Sunday, September 27, 2015

Mushroom as a brave innovation for new plastic?

While I was trying to find Do-It-Yourself Youtube's video on how to cook a simple mushroom dishes, a 'suggested video' entitled Eben Bayer: Are Mushrooms the new plastic? appeared at the side of my tiny, unassuming internet browser. I was taken aback not by the fascination of this newly-heard concept, but by how long I have been on internet that I started to watch the possibility of re-engineering conventional plastic manufacturing from the initial intention of learning how to cook dorm-style simple mushroom dishes. Jokes aside, I was inspired by the speaker who is also the founder of "Ecovative" and a co-inventor of "Mycobond". According to Eben, Mycobond is a technology that utilizes mycelium (root network of fungi that have polymer-like structures found in synthetic plastic) that can have the potential to replace synthetic plastic in terms of tensile strength and durability. The development of mycelium is not demanding, and instead helps to remove agricultural wastes as it obtains nutrition from rice husks or woody biomass. Since the building block is chitinous polymer, mycelium can be molded to form free-shaping materials that have insulating and resisting properties including heat, acoustic sound, and atmospheric moisture.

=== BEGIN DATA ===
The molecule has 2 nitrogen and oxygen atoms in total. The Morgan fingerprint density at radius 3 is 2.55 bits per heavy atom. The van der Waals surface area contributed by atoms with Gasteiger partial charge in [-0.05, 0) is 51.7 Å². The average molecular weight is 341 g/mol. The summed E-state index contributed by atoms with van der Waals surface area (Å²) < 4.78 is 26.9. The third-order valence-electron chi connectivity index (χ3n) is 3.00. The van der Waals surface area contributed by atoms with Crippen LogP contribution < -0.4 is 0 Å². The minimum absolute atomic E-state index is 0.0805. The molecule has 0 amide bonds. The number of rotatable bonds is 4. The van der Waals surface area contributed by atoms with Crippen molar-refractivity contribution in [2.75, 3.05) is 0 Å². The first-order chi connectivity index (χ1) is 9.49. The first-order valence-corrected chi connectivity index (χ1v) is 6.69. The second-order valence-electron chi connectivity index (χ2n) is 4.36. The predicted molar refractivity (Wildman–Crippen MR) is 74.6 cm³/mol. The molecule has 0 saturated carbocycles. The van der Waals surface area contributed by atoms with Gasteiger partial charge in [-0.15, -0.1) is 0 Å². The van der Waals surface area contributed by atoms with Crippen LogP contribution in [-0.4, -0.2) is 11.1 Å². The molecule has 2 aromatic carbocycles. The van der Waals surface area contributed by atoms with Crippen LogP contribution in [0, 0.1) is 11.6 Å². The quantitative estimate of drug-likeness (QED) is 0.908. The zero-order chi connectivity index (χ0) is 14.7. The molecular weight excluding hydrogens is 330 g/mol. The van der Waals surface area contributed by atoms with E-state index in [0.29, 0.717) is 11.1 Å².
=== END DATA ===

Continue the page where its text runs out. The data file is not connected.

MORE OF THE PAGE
The growing processes are described in four steps:

1. Selection of agricultural waste materials. This can be anything that is abundant and easily available in the nearby proximity. 

2. Tools to place the waste and grow the fungi. The container can be anything, in any shape that will eventually act as a physical enclosure

3. Storage. We place the filled up container in the cool dark place to allow the mycelium and the fungi associated to proliferate the entire container

4. Harvest. The remains of the waste materials will be mostly used up after 5 days (depending on the size of the initial container) to form white and moldy mycelium. The millions polymer chains can then be processed further to be used for packaging, protective buffer or for decoration purposes. 

Nature has always provided us with ways to live our life in harmony with the Earth's ecological system. Synthetic polymers that give rise to Styrofoam are difficult to be naturally-degraded over a short period of time. Mechanical breakdowns of such materials will only cause further damages as pollution of micro-plastic has now sparked interests among many wild-life conservationists and the environmentalists because negative impacts found in living organisms or habitats are becoming widespread and common.  Although the public's perception of natural plastic made out of mushroom can not be accepted as fast, but the hope and willingness to change are there. I'm hopeful and optimistic that synthetic plastic derived from finite crude oil can one day be replaced with mushroom's mycelium. 

Video taken from:

1 comment:

  1. It is such an innovative and interesting method to replace synthetic plastic! It seems like a feasible method for the future but other than considering the societies' willingness to accept this idea, I would be concern of the demand for mushrooms in the future as well. Would it lead to a shortage of mushrooms in the long run causing another problem of overharvesting if it is ever to be mass produced? I believe it is something for us to consider and for us to take note if we are seriously considering mushrooms as a replacement for synthetic plastic.